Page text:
SINGAPORE--IBM is confident of capturing a huge chunk of the high-end Unix server market in Asia-Pacific and Japan with its new p690 "Regatta" servers.
"Potentially, we will be able to ship over 100 systems to customers across the region," an IBM representative said at a Singapore event marking Regatta's launch.
Regatta prices average $454,000, and shipment is expected to begin next month, the representative added.
IBM embarked on the Regatta course in late 1996, when the company was a distant third behind Sun Microsystems in the Unix server market, said Ravi Arimilli, chief scientist of IBM's Power technology development group. The goal was to outdo Sun, and initially the plan was for a 128-processor behemoth using the same design philosophy of Sun as well as IBM's pre-Regatta servers.
"For us to get to leadership, we had to do something to convince people to migrate to our platform," Arimilli said. IBM embarked on a multiyear effort to recapture the market Sun had found so lucrative.
After a year of brainstorming, though, IBM discarded the 128-processor system in favor of a very different design: fewer CPUs with super-high-speed connections to each other and input-output systems that connect with network and storage devices.
While Sun, Fujitsu Technology Solutions and others compete to cram more CPUs into a server, "IBM's approach is the opposite: 'We're going to bring the workload onto a server with lower CPU count,'" said Brad Day, a Giga Information Group analyst.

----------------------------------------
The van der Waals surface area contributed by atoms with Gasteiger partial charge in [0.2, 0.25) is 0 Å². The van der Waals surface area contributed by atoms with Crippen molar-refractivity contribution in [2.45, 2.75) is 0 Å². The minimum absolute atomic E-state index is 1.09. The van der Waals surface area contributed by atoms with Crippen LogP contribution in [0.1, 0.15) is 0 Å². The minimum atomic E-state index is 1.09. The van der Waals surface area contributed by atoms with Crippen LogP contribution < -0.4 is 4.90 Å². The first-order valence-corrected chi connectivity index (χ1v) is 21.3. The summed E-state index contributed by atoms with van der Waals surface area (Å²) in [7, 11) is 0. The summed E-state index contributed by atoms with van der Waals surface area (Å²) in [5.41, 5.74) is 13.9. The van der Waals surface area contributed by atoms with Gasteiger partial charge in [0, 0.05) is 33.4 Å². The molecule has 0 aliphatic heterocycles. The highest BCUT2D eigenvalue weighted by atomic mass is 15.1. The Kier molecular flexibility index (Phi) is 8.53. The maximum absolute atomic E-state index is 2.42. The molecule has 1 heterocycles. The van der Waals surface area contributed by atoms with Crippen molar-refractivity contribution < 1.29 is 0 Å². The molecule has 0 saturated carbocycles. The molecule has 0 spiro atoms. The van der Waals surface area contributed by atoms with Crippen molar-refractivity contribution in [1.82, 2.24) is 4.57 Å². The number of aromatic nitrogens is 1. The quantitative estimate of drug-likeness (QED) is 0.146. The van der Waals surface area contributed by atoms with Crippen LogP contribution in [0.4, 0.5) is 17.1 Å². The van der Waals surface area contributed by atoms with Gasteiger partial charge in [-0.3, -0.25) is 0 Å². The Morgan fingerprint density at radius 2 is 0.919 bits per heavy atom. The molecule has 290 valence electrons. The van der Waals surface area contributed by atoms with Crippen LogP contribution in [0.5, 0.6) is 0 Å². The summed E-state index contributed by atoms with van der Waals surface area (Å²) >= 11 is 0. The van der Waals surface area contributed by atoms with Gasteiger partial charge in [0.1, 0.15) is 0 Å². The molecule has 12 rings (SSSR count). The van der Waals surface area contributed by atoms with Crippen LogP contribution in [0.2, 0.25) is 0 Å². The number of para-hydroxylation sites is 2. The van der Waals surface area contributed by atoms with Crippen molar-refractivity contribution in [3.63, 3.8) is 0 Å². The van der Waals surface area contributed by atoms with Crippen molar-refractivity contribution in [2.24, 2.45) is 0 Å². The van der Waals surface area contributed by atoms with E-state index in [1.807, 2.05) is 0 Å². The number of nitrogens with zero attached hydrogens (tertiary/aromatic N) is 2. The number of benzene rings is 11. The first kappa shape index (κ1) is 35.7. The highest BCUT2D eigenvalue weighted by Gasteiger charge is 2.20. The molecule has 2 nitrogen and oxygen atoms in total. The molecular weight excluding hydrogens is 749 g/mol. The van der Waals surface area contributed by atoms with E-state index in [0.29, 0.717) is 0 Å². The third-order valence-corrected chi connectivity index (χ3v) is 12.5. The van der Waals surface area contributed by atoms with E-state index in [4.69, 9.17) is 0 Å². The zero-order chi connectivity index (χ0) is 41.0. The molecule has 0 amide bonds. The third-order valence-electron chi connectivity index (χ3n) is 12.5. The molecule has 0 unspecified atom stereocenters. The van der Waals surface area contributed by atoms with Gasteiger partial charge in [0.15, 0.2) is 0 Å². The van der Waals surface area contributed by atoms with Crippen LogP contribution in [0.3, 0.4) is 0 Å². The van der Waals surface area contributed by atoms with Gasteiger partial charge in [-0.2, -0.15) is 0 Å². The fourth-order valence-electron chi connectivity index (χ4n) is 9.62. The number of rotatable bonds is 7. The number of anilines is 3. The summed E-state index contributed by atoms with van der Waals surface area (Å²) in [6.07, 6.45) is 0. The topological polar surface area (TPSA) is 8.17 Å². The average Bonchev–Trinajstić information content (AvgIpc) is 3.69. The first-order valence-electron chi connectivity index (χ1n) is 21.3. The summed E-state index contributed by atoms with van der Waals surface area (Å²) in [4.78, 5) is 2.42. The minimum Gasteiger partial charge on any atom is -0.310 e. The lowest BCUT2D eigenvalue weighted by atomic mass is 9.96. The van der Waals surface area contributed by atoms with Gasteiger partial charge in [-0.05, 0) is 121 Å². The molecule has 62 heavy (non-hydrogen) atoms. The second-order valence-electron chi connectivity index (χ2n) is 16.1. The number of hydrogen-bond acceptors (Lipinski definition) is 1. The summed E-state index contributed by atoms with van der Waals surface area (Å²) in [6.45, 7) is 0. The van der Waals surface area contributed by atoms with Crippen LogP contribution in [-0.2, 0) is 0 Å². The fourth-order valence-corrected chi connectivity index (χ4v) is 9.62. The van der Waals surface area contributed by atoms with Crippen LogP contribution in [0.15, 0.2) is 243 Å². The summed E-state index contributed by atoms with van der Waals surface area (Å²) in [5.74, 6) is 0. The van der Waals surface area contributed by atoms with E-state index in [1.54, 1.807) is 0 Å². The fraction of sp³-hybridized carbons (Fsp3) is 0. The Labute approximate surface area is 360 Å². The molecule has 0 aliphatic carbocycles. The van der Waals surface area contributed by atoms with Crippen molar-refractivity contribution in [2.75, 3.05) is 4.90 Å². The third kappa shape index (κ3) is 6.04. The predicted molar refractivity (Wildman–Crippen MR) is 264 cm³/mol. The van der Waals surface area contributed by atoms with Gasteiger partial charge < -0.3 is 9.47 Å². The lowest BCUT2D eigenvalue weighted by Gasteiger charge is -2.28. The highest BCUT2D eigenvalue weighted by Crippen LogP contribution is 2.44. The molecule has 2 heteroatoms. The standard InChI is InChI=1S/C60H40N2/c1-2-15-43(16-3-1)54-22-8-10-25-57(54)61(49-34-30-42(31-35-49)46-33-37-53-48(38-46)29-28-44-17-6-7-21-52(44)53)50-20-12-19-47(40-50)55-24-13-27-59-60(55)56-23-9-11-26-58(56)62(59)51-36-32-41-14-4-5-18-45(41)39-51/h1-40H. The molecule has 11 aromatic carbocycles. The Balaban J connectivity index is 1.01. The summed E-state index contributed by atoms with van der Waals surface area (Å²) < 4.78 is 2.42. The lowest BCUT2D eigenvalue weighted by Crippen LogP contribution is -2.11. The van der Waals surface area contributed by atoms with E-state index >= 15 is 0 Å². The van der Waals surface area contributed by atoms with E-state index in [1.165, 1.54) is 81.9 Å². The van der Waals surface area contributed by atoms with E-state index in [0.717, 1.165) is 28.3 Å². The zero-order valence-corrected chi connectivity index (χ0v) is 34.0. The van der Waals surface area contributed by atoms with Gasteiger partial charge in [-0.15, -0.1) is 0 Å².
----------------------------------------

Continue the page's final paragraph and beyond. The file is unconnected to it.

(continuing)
Rajnish Arora, IDC Asia-Pacific Server and Workstation Research manager, said IBM's target of $45 million in Regatta sales for Asia-Pacific is attainable.
"The Regatta could play in two different sever segments, depending on how the server is configured--the $500,000-plus market or the $100,000 to $500,000 market," Arora said.
Last year, 373 high-end servers--priced above $500,000--were sold in Asia-Pacific, excluding Japan, for a total value of $296 million, according to IDC.
In the midrange category--between $100,000 and $500,000--3,562 units were sold in the region, with a total value of $656 million. In this category, IBM was the market leader in terms of revenue, followed by Sun and Hewlett-Packard. In terms of market share by units shipped, HP led the way, followed by Sun and IBM.
Unix servers, resurgent after products from Intel and Microsoft failed to live up to promises that their servers would quickly take over, are the biggest part of the overall server market. Research firm IDC calculates that worldwide Unix server sales totaled $29 billion in 2000, nearly half of the entire $60 billion server market.
IBM this week marked its first Regatta deal in Singapore with research and development organization the Institute of Higher Performance Computing (IHPC).
IHPC said that it will use the server for electromagnetics, chemistry, physics and nanotechnology research. Both parties declined to reveal the value of the sale.
CNET Singapore's Nawaz Marican reported from Singapore, and News.com's Stephen Shankland reported from San Francisco.